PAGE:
Now lets move on to the officers and their agencies. I have previously noted the concerns with officers posting personal information on SNS. Well some agencies are starting to look at new employees and current officer’s SNS profiles. I see no issue at looking at what is publicly posted on these profiles. However, some agencies are taking a more aggressive position and asking for passwords to their employee’s profiles. They want access to the private areas too. Imagine, officers being subject to a “search” of their personal space as a condition of employment. The next step is obviously having to consent to a search of their home at any time without a warrant.
It really is not that farfetched. Take Google+, which is Google’s venture into creating a social networking site business. If one has a profile on this site the password that accesses it is the same as the user’s e-mail account. Imagine an employer being able to not only search the SNS profile but each and every e-mail sent or received from the user’s account. Oh yeah and Google’s wonderful search engine works just as great on a user’s e-mail account on their server. Google also has Google Documents that allow the user to save letters, resume’, spreadsheets, etc. on Google servers. Yep, those are also accessed by the same password. So as a condition of government employment, an officer has to consent to having their digital life searched…even private information. Now there is an incentive to get a low paying dangerous job! Well, not all is loss. In large part due to the efforts of the American Civil Liberties Union of Maryland, the Maryland Department of Corrections suspended their SNS policy for prospective hires.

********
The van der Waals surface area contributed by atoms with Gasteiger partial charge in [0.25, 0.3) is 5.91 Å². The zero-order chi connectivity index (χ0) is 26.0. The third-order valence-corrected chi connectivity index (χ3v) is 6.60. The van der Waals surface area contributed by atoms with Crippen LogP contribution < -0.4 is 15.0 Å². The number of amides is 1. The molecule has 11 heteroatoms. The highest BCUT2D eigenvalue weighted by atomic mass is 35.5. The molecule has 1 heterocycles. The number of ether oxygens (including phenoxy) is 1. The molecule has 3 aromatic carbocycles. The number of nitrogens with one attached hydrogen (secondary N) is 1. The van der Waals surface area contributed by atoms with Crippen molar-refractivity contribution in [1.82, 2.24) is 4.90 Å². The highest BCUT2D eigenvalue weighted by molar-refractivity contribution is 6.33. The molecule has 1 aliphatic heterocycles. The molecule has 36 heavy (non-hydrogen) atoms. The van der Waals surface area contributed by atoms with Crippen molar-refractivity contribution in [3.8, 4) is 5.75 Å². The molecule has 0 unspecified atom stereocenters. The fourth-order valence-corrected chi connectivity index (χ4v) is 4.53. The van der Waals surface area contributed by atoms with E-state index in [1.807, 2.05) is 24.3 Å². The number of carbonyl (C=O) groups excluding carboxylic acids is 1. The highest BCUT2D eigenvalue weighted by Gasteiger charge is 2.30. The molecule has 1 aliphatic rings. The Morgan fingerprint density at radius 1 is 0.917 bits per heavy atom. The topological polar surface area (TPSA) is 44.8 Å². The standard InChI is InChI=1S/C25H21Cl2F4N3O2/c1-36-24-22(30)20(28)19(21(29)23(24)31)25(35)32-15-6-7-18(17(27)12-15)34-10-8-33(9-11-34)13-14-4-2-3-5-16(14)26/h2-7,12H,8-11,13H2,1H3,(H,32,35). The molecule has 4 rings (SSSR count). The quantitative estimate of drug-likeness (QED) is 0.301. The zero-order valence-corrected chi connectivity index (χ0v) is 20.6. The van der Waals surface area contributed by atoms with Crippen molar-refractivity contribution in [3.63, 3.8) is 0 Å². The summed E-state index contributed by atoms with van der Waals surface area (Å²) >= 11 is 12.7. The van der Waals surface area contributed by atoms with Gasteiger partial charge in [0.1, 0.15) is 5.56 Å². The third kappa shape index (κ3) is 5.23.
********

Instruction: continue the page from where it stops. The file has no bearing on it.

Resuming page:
So what is the point to all this. Sit down with some legal beagles and hammer out a policy for this stuff. As it stands, offenders can be asked for their passwords but using those passwords to access a SNS or e-mail account without the proper legal authorization will get the officer and their agency in very hot water. For agency’s asking for passwords of their employees or potential employees, don’t even think of asking unless you want a call from your local ACLU. In short, the password for not knowing what you are doing in today’s technological and legal environment can be “Trouble.” By the way my password is CIGAR…. I am of course kidding. Be safe out there!
Art Bowker is the author of the soon to be released book The Cybercrime Handbook for Community Corrections: Managing Offender Risk in the 21st Century, publisher Charles C Thomas Pub Ltd. He has over 26 years experience in both law enforcement and corrections at the state and federal level. In 2008, Art was the International President of the High Technology Crime Investigation Association (HTCIA). This professional non-profit organization is the largest of its kind devoted to the prevention, investigation, and prosecution of crimes involving advanced technologies (htcia.org). Art is also member of the American Probation and Parole Association (APPA) and is a member of their Technology Committee, He has a Master of Corrections degree from Kent State University. Follow Art on Twitter.com at: (http://twitter.com/Computerpo)